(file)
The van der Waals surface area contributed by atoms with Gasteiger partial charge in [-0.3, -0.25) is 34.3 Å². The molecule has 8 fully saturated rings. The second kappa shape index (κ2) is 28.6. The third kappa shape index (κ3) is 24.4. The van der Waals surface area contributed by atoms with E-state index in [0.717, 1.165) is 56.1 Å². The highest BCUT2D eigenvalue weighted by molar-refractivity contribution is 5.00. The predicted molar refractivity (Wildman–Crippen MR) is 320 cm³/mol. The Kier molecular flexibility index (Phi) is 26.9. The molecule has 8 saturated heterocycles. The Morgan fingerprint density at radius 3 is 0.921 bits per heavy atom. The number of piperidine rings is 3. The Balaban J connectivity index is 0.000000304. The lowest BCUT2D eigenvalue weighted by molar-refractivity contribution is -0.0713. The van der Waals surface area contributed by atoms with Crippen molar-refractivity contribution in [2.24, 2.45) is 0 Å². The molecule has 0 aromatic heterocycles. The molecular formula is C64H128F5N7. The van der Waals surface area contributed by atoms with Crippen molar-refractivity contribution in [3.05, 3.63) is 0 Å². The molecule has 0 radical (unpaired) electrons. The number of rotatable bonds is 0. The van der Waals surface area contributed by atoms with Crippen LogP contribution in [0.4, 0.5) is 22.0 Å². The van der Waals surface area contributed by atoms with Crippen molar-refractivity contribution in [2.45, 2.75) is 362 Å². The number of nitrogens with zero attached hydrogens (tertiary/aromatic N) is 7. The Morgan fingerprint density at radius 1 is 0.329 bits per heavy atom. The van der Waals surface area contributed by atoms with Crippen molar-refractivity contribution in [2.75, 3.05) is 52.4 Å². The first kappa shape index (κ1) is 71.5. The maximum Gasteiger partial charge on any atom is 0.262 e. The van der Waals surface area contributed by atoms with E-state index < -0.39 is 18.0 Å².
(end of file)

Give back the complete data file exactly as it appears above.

The van der Waals surface area contributed by atoms with Gasteiger partial charge in [-0.3, -0.25) is 34.3 Å². The molecule has 8 fully saturated rings. The second kappa shape index (κ2) is 28.6. The third kappa shape index (κ3) is 24.4. The van der Waals surface area contributed by atoms with E-state index in [0.717, 1.165) is 56.1 Å². The highest BCUT2D eigenvalue weighted by molar-refractivity contribution is 5.00. The predicted molar refractivity (Wildman–Crippen MR) is 320 cm³/mol. The Kier molecular flexibility index (Phi) is 26.9. The molecule has 8 saturated heterocycles. The Morgan fingerprint density at radius 3 is 0.921 bits per heavy atom. The number of piperidine rings is 3. The Balaban J connectivity index is 0.000000304. The lowest BCUT2D eigenvalue weighted by molar-refractivity contribution is -0.0713. The van der Waals surface area contributed by atoms with Crippen molar-refractivity contribution in [2.24, 2.45) is 0 Å². The molecule has 0 aromatic heterocycles. The molecular formula is C64H128F5N7. The van der Waals surface area contributed by atoms with Crippen molar-refractivity contribution in [3.05, 3.63) is 0 Å². The molecule has 0 radical (unpaired) electrons. The number of rotatable bonds is 0. The van der Waals surface area contributed by atoms with Crippen LogP contribution in [0.4, 0.5) is 22.0 Å². The van der Waals surface area contributed by atoms with Crippen molar-refractivity contribution in [2.45, 2.75) is 362 Å². The number of nitrogens with zero attached hydrogens (tertiary/aromatic N) is 7. The Morgan fingerprint density at radius 1 is 0.329 bits per heavy atom. The van der Waals surface area contributed by atoms with Crippen molar-refractivity contribution in [2.75, 3.05) is 52.4 Å². The first kappa shape index (κ1) is 71.5. The maximum Gasteiger partial charge on any atom is 0.262 e. The van der Waals surface area contributed by atoms with E-state index < -0.39 is 18.0 Å².